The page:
A visit to Itoya in Ginza, one of Tokyo’s biggest stationery store

On our first night in Japan, we stayed at Daiwa Roynet in Ginza Tokyo. Itoya was a five-minute walk round the block. It really impressed me because the building takes up about 11 floors, and it’s full of all kinds of stationery that I could have ever imagine. Its selection was so wide that the notebooks and pens section were housed in an adjacent building. Most unfortunately, we arrived late and did not get a chance to checkout my favourite section of bookstores – the notebook and pen section. (I will be back next time!)

itoya ginza stationery tokyo
Can you tell the difference? I can’t.

Paper types and textures

itoya ginza stationery tokyo
The colour palate.

To be honest, none of the items at Itoya were things that I would have purchased. I would, if I had won the lottery and had lots of spare cash lying around, but some of these things were just too intensely specific. For example, there could be a dozen different kinds of paper with rough or embossed textures, of varying shades of white with varying levels of thickness. I think these papers would be useful for architecture models. Apparently they can be used for wedding cards and customised notebooks too. But wow!  The intensity of detail was frankly speaking, quite mind-blowing. It was like buying paint to paint one’s home.

visit to Itoya in Ginza
Varying shades of beige – it’s actually quite amazing how they managed to pair the colours together.
itoya ginza stationery tokyo
Types of notebook paper.
itoya ginza stationery tokyo
Paper ordered to specification. (Just too much)

Cards section

Some of the cards/ writing note pads were beautiful. They came with seemingly hand-drawn trees in watercolour. From the picture below, you can even see the gradient fading out. The greeting cards strangely reminded me of the film ‘Her’, where the antagonist composes letters for people who can’t write letters of a personal nature on their own. In a digital world soon to come, these greeting cards could all be customised and developed with a press of a button.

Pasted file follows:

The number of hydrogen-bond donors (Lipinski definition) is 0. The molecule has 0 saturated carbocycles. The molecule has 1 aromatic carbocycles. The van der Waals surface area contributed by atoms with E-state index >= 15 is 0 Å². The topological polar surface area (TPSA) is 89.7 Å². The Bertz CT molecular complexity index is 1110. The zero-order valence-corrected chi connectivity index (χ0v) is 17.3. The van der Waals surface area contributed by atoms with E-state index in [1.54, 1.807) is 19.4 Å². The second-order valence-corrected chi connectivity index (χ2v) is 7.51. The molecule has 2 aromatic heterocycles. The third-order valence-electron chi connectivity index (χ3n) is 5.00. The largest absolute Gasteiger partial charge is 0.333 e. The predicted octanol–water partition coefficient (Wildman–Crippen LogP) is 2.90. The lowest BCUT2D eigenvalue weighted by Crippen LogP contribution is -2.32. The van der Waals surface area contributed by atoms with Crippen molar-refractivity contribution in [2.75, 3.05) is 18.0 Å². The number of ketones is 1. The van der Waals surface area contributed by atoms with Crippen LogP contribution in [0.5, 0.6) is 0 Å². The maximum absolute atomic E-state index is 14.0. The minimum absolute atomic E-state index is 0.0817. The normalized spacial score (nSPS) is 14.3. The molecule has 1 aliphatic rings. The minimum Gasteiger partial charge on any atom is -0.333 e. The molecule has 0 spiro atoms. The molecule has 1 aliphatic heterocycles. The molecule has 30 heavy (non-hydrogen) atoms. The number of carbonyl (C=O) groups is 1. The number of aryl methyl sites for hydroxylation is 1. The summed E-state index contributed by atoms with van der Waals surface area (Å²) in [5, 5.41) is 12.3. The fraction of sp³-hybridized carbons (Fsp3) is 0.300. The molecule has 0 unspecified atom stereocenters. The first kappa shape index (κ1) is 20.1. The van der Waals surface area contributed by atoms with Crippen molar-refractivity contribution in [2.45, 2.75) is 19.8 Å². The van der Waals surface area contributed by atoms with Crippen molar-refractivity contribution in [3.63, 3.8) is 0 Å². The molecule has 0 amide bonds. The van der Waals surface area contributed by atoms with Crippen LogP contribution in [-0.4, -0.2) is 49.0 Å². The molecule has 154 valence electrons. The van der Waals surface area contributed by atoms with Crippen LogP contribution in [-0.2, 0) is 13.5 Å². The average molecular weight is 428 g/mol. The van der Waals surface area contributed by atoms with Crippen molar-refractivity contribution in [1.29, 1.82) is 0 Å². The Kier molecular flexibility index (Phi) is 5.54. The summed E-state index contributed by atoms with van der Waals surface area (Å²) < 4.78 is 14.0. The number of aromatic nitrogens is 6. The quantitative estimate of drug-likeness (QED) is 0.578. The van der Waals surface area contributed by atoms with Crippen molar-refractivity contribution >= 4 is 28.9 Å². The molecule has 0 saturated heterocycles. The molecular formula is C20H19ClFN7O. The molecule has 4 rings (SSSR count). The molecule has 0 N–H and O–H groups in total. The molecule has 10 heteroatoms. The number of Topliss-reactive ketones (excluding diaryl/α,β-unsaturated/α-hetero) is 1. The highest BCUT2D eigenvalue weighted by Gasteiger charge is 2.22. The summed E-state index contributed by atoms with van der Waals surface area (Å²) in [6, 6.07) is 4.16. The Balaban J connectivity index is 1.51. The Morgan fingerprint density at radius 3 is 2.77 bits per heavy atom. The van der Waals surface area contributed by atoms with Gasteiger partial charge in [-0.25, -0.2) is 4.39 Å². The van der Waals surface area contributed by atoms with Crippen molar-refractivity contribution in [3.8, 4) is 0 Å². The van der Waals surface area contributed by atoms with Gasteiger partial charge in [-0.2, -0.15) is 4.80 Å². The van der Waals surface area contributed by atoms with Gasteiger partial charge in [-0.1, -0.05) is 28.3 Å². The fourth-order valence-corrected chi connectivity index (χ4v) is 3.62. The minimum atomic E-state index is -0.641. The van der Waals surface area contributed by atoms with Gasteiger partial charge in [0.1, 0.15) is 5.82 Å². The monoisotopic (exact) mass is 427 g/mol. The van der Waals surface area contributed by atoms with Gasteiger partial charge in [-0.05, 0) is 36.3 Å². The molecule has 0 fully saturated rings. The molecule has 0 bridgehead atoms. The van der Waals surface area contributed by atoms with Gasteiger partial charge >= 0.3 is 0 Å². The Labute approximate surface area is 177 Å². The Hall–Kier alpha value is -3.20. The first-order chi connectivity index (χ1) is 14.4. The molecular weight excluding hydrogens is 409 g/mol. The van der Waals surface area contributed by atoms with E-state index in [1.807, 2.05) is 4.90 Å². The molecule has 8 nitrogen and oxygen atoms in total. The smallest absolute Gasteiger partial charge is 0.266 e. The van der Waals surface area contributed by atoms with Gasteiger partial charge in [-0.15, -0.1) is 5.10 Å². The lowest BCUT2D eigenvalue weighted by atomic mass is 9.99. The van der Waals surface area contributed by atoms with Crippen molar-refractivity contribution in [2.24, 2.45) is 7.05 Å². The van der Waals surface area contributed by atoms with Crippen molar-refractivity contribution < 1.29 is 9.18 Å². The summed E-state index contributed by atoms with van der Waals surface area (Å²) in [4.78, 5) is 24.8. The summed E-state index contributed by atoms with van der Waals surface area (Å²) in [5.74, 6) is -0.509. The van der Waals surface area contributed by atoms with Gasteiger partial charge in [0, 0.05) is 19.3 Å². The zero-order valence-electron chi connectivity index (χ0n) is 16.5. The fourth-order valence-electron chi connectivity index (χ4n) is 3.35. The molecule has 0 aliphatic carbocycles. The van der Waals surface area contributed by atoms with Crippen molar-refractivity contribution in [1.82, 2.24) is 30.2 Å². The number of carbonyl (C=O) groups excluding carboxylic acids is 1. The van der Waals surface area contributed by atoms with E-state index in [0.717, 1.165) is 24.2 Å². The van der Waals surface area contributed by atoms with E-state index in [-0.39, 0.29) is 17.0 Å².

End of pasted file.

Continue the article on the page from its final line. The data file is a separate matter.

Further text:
itoya ginza stationery tokyo
For writing letters to friends. Apparently writing physical letters is quite a thing in Japan.
itoya ginza stationery tokyo
Random jewellery at the store.

The Home section

I was curious to find out what was in the Home section of Itoya. It turned out to be some really expensive knick-knacks. Probably not worth talking about because I didn’t take pictures of them. That said, this New Yorker cover was super interesting and thought-provoking. Wished I had bought it for hanging up in my room. I really liked this cover because it depicts an amazing place to be in. In a room full of books where I can nerd out. With only the books I like (I like reading books but I learnt in life that there are many books not worth my time). And read all day without being disturbed. All that I ask for is a jug of water in the day and a bottle of wine at night. (The New Yorker had a different thinking for this cover though. It was supposed to depict a woman holding on to an e-book reader.)

itoya ginza stationery tokyo
If you’re thinking about the story behind this artwork, it’s an actual cover from The New Yorker titled – Tom Gauld’s “Fall Library”.

The Travelling Squid’s Take

Would I return for a visit to Itoya in Ginza? Well most definitely, to check out the section on notebooks and fountain pens. But probably not to the main building because the lift is pretty slow and things are expensive. That said, it was truly an eye-opener to the intensity of Japanese stationery stores. Like most things, they take details extremely seriously.

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